Study Guide

Sonnet 147 Madness

By William Shakespeare


My reason, the physician to my love,
Hath left me [...] (5-7)

Why on earth would our speaker talk about his ability to reason (think rationally) as if it were a person? (A doctor, to be exact.) It seems like he wants to admit that he's unable to think straight and make rational decisions because his desire is so powerful and out of control. At the same time, he also seems unwilling to take responsibility for his condition (and possibly his actions).

Past cure I am, now reason is past care, (9)

Here, our speaker claims that he's got no hope of ever being cured of his lust-sickness because reason has given up on him and is "past care." Do we buy it? It seems like the dude is just making excuses because he doesn't care to listen to reason.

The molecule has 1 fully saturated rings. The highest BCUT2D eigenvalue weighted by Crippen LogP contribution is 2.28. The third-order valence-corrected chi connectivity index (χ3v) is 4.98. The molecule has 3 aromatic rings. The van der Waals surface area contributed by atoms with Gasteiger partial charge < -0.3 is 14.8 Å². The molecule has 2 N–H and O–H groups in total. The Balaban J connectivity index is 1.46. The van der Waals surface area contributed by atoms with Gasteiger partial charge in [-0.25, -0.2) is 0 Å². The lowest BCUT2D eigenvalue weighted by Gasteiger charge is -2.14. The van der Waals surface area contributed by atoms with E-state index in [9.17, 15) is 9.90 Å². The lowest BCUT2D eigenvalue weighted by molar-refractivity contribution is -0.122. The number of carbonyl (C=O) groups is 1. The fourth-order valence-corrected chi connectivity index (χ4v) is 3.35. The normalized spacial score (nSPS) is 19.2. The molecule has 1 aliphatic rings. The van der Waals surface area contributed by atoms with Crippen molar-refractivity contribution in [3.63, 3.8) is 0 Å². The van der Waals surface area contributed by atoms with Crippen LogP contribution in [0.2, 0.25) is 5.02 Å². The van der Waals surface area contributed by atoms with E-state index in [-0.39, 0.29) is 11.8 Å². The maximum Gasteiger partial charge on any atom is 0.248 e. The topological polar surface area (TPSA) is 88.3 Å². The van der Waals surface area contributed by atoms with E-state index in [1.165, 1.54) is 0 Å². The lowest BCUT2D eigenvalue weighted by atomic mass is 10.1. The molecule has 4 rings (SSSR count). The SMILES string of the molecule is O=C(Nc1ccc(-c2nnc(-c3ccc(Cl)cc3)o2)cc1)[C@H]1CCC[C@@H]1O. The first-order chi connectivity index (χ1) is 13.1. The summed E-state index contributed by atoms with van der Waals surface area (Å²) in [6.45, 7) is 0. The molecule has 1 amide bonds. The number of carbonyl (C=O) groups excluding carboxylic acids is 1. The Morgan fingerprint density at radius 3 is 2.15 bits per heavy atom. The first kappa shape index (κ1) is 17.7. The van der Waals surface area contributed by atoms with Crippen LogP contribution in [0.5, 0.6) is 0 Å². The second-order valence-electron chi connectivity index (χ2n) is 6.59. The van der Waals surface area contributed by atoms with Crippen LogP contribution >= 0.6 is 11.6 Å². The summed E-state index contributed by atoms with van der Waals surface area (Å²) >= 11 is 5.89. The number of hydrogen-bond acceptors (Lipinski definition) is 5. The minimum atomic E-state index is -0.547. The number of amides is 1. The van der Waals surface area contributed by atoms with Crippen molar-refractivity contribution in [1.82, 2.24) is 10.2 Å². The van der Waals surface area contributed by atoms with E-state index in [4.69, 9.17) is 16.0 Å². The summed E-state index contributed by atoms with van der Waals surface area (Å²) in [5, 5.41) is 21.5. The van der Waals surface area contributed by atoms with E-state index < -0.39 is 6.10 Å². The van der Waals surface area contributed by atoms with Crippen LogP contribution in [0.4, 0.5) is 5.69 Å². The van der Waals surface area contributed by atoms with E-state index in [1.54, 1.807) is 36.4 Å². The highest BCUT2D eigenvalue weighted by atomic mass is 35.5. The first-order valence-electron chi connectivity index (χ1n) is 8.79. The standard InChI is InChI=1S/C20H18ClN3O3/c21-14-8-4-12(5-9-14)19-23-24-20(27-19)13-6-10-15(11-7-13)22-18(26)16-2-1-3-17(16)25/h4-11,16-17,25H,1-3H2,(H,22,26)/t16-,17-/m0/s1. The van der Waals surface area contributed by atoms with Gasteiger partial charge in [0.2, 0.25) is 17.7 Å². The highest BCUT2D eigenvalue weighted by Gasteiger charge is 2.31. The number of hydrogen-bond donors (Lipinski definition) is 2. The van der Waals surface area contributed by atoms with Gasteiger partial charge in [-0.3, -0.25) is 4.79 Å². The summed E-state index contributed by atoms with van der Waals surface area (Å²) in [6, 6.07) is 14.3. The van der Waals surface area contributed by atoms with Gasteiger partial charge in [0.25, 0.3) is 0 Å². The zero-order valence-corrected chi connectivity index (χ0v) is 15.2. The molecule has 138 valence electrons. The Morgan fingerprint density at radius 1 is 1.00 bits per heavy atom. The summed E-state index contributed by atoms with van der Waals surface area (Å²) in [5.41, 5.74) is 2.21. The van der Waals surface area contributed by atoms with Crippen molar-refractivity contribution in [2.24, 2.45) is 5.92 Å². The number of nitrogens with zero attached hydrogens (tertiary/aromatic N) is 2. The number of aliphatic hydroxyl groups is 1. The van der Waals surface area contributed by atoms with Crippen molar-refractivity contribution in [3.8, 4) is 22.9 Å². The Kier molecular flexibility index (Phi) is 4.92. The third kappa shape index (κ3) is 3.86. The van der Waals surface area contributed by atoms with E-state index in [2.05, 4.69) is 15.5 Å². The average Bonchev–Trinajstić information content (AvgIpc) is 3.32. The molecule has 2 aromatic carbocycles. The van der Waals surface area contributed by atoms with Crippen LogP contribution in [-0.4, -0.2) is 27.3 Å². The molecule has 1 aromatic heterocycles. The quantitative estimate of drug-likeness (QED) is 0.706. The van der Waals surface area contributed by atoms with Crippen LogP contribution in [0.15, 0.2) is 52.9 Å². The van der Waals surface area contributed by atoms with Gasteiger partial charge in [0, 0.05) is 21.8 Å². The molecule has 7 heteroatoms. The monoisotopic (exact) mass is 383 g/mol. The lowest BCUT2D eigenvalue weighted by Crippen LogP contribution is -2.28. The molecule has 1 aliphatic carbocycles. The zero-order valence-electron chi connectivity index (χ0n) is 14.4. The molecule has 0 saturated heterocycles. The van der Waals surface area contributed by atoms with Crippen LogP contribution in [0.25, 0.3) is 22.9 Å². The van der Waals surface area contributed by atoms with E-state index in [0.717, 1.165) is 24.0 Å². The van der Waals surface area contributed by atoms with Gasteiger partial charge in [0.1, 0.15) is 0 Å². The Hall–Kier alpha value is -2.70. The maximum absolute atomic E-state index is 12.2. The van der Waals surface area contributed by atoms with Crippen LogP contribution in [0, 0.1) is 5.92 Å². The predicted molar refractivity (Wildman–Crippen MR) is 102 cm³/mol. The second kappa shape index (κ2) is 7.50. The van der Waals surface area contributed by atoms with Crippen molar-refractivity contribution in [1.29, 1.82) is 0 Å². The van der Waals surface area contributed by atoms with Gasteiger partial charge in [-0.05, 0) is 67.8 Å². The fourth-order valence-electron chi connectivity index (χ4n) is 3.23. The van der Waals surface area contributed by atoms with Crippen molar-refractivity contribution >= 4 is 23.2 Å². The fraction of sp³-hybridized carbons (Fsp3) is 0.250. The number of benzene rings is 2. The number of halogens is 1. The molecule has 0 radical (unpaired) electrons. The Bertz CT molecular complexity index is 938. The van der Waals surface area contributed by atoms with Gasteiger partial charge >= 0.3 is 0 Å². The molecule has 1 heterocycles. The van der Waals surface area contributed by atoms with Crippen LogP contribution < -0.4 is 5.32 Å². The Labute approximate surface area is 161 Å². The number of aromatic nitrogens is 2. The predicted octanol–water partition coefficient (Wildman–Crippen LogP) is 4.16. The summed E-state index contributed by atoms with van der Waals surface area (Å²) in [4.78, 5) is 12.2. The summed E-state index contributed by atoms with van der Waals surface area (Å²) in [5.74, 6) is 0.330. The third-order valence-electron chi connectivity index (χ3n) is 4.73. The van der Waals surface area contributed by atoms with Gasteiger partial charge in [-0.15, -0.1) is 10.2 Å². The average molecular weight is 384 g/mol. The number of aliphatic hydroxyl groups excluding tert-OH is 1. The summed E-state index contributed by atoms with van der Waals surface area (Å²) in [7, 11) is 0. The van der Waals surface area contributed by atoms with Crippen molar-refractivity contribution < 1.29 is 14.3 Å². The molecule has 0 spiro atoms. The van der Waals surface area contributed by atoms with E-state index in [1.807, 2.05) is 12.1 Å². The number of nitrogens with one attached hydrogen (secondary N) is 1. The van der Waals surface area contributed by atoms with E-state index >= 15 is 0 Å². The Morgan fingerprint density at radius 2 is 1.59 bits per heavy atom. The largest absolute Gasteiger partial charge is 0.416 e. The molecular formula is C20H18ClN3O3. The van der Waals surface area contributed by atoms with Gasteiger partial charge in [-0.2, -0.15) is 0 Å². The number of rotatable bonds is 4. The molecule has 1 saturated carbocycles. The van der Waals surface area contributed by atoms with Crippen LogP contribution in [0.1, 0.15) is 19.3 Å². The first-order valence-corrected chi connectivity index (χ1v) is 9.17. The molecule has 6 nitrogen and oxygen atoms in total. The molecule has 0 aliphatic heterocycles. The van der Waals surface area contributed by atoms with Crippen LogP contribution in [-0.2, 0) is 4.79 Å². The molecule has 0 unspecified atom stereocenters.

And frantic mad with evermore unrest, (10)

Here's where the speaker starts to actually sound a little delirious. (Kind of like a feverish patient who's restless and out of breath.)

My thoughts and my discourse as madmen's are,
At random from the truth vainly expressed; (11-12)

Now this is interesting, Shmoopers. The speaker certainly wants us to believe he's losing his mind, but,he doesn't come out and say that he is mad. He says his thoughts and speech are as madmen's are. In other words, he's acting like madman because he's been running around saying a bunch of stuff that isn't true.

For I have sworn thee fair, and thought thee bright,
Who art as black as hell, as dark as night. (13-14)

So this is supposed to be our speaker's proof that he's been talking and thinking like a madman. He thought his mistress was beautiful and moral, but he was crazy to think that because it turns out that she's not. The problem is, this isn't evidence that the guy is mad. We think it's just the opposite. He knows the truth about his mistress—otherwise he wouldn't confront her here. Just like he's known all along that his desire for her is unhealthy but he can't control it.